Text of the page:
I had a table top to glue up this weekend and was looking to build a jig to get better results adding biscuits to align the boards during glue up. I made a mistake on my last set of glue-ups and thought the boards were flush, but when I pulled them out of the clamps they were not even and required a lot of work to flatten.
I don’t like extra work and would rather use some common sense. There are a number of jigs on this site and in the trade mags that show how to fix the base of a biscuit joiner which allows you to clamp the work piece and and keep it from wandering during the cut. They also give you better more consistent results.
I did not have enough plywood to make the jig so a thought hit me.. why not just clamp the biscuit joiner to the table saw, use the hose I have for the blade dust collector and use the fence on the table saw in reverse to hold the workpiece in place. Worked great! here are some pictures since they are worth a thousand words.
Take a couple of clamps and clamp the biscuit joiner right up against the fence, use the fence to get it flush and parallel then tighten it down. Snug and not too tight, you could put some tape on the bottom if you like.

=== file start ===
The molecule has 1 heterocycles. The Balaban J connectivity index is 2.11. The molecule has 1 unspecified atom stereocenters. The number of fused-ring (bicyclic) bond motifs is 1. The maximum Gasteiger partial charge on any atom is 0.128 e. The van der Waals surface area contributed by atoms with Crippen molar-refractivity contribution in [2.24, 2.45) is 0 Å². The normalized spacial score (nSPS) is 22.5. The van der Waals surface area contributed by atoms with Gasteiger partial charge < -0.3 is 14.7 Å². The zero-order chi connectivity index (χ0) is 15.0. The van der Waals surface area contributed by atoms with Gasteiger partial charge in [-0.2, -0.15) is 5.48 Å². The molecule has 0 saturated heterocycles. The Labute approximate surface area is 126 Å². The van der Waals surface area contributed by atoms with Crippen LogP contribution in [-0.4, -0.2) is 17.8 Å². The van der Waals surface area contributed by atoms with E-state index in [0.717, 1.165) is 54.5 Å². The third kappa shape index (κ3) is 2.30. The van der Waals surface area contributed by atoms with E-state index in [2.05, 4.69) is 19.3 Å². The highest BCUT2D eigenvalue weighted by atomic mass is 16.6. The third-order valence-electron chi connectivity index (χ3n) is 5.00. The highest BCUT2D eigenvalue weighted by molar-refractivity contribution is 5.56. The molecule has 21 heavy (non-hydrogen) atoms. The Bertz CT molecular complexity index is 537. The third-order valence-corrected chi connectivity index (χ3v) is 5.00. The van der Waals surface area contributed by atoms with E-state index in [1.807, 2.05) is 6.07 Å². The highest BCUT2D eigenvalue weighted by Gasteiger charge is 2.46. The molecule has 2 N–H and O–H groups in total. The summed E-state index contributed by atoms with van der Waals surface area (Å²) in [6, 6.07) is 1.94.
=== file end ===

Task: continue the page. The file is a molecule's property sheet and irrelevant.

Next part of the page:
Move the fence back, slide in your first board and bring the fence snug against the joiner and clamp it down. Run your first slot, move the board to the next mark and run the other slots.. that’s it!
Just another shot of the setup.
In this case, all I wanted was three biscuits per board. one in the middle and one on each end to keep them lined up while they are clamped and glued. I usually draw lines across all the boards to locate the spot to cut the slots and make a circle where each biscuit goes.. this will help you remember not to cut a slot on the edge that will show. (yes I actually almost did this once)
Here is the glue up with two home made cauls to help keep it from bowing when clamped.
The result was a nice flat surface with little cleanup and short work with a cabinet scraper and hand plane.
-- Mike.... West Virginia. "Man is a tool using animal. Without tools he is nothing, with tools he is all.". T Carlyle